Moving right along: It’s Wednesday already, dear readers, as we speed through this latest busy workweek and plow straight toward the big year-end holidays.
The hills are alive: It’s Dec. 11 out there, a.k.a. International Mountain Day, when the U.N. would like you to consider the overexploitation of mountainous regions, home to 15 percent of the human population and one-quarter of Earth’s non-marine lifeforms.
Level headed: There aren’t many mountains in Indiana, where Hoosier Hill gently slopes up to 1,257 feet above sea level, the state’s highest point.
Nonetheless, the 19th U.S. State was admitted to the Union on Dec. 11, 1816, so happy anniversary.
Safety first: Salutations also to the American Nuclear Society, which began safeguarding U.S. nuclear sciences and technologies on this date in 1954.
That was fast: The first prototype of the Concorde Supersonic Airliner was introduced to spectators on Dec. 11, 1967.
Manufactured by Sud Aviation (later Aérospatiale) and the British Aircraft Corp., the Concorde would finally spread its wings in 1969 and officially enter commercial service in 1976.
Been there, done that: With TV ratings down and public attention shifting to the Vietnam War, Apollo 17 – NASA’s final manned moon mission – touched down on the lunar surface on Dec. 11, 1972, carrying astronauts Eugene Cernan and Harrison Schmitt.
Cooperative climate (mostly): And it was this date in 1997 when 150 nations adopted the Kyoto Protocol, a groundbreaking global agreement designed to mitigate climate change by reducing greenhouse gases.
Now in effect in 192 countries, the treaty is missing only a few signatories: Andorra, Palestine, South Sudan, Canada (which withdrew in 2012) and the United States.
A man of principles: Virginia planter and U.S. Constitutional Convention delegate George Mason IV (1725-1792) – the “forgotten founder” who refused to sign the Constitution and later became the “father of the Bill of Rights” – would be 294 years old today.
Also born on Dec. 11 were industrious Canadian brewmeister John Labatt (1838-1915); suffragist and pioneering American astronomer Annie Jump Cannon (1863-1941), who was instrumental in developing modern stellar classifications; cheesy Canadian-American industrialist James Kraft (1874-1953), who first pasteurized cheese products; entrepreneurial California farmer Walter Knott (1889-1981), who founded Knott’s Berry Farm; and American cartoonist Marjorie Henderson Buell (1904-1993), the creator of “Little Lulu” (known best by her pen name, Marge).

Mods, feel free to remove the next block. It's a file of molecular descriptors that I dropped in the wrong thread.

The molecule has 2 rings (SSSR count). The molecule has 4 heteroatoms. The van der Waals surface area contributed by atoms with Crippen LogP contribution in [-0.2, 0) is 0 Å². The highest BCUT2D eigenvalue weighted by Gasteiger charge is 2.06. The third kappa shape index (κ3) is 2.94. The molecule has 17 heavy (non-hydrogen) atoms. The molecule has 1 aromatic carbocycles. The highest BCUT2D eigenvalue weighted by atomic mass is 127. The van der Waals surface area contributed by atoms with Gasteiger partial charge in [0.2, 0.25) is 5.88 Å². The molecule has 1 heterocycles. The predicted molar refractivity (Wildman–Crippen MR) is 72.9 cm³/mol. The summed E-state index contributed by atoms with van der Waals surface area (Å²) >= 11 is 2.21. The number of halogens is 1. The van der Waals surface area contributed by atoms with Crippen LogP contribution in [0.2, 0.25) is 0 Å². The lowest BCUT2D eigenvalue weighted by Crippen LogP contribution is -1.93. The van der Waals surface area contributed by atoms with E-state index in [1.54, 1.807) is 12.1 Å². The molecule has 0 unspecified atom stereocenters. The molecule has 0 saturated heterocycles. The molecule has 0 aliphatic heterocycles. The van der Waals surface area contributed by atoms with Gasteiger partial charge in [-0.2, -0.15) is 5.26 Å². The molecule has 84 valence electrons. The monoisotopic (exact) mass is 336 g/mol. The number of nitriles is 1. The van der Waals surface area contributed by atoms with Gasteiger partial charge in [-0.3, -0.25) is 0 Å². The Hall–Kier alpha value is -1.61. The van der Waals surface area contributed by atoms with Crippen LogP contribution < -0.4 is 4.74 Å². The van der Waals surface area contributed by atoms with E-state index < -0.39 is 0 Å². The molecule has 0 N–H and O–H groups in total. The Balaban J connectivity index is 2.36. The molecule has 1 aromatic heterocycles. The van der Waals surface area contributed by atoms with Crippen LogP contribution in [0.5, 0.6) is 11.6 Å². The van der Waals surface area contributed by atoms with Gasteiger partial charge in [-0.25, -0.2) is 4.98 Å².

Are you Def? Either way, take a bow, Dante Terrell Smith – the Brooklyn-born rapper, singer, actor and activist known best as Mos Def turns 46 today.
Wish these and all the other Dec. 11 innovators a happy birthday at email@example.com. We’ll take the gifts – story tips, calendar items, all shapes and sizes, please and thank you.
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BUT FIRST, THIS
Independent thinkers: Private colleges across New York will find it a little easier to go green, thanks to a new Memorandum of Understanding with the New York Energy Research and Development Authority.
On Tuesday, NYSERDA announced a new agreement with the statewide Commission on Independent Colleges and Universities – which represents the public-policy interests of more than 100 independent colleges and universities – designed to promote government and private investments in campus-based energy-efficiency programs and otherwise support clean-energy efforts at CICU institutions.
The MOU “recognizes a shared interest in improving New York’s economy,” according to a NYSERDA statement, and marks a big step forward for Gov. Andrew Cuomo’s Green New Deal – a “steadfast commitment to decarbonizing the grid and bringing clean-energy solutions for all New Yorkers,” according to NYSERDA President and CEO Alicia Barton. “This collaborative partnership will help New York State remain at the forefront of the battle against climate change.”